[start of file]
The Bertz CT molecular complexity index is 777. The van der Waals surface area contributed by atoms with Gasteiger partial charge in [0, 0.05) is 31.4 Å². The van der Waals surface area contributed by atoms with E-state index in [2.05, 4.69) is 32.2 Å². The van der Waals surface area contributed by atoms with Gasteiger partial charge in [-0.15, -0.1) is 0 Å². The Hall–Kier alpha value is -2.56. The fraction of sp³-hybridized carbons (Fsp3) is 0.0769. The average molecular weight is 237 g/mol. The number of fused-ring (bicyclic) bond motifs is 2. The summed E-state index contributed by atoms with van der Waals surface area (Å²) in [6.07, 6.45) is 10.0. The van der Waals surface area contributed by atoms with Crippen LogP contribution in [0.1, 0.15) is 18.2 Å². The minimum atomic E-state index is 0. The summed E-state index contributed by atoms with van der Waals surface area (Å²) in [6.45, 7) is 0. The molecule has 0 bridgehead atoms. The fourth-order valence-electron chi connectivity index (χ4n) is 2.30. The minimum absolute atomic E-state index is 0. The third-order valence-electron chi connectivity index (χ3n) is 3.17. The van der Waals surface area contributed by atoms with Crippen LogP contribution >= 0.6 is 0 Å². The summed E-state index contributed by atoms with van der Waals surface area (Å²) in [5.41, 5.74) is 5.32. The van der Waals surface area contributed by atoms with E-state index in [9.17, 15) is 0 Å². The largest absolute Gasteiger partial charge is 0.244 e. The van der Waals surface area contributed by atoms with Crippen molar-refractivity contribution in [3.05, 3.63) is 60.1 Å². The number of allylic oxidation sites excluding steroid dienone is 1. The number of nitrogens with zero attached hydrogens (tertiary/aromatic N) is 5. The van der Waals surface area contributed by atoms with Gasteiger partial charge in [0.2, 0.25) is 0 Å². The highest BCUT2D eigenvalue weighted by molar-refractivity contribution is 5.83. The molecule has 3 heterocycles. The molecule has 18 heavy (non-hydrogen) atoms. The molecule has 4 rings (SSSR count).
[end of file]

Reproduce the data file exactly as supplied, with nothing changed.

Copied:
The Bertz CT molecular complexity index is 777. The van der Waals surface area contributed by atoms with Gasteiger partial charge in [0, 0.05) is 31.4 Å². The van der Waals surface area contributed by atoms with E-state index in [2.05, 4.69) is 32.2 Å². The van der Waals surface area contributed by atoms with Gasteiger partial charge in [-0.15, -0.1) is 0 Å². The Hall–Kier alpha value is -2.56. The fraction of sp³-hybridized carbons (Fsp3) is 0.0769. The average molecular weight is 237 g/mol. The number of fused-ring (bicyclic) bond motifs is 2. The summed E-state index contributed by atoms with van der Waals surface area (Å²) in [6.07, 6.45) is 10.0. The van der Waals surface area contributed by atoms with Crippen LogP contribution in [0.1, 0.15) is 18.2 Å². The minimum atomic E-state index is 0. The summed E-state index contributed by atoms with van der Waals surface area (Å²) in [6.45, 7) is 0. The molecule has 0 bridgehead atoms. The fourth-order valence-electron chi connectivity index (χ4n) is 2.30. The minimum absolute atomic E-state index is 0. The third-order valence-electron chi connectivity index (χ3n) is 3.17. The van der Waals surface area contributed by atoms with Crippen LogP contribution >= 0.6 is 0 Å². The summed E-state index contributed by atoms with van der Waals surface area (Å²) in [5.41, 5.74) is 5.32. The van der Waals surface area contributed by atoms with E-state index in [9.17, 15) is 0 Å². The largest absolute Gasteiger partial charge is 0.244 e. The van der Waals surface area contributed by atoms with Crippen molar-refractivity contribution in [3.05, 3.63) is 60.1 Å². The number of allylic oxidation sites excluding steroid dienone is 1. The number of nitrogens with zero attached hydrogens (tertiary/aromatic N) is 5. The van der Waals surface area contributed by atoms with Gasteiger partial charge in [0.2, 0.25) is 0 Å². The highest BCUT2D eigenvalue weighted by molar-refractivity contribution is 5.83. The molecule has 3 heterocycles. The molecule has 18 heavy (non-hydrogen) atoms. The molecule has 4 rings (SSSR count).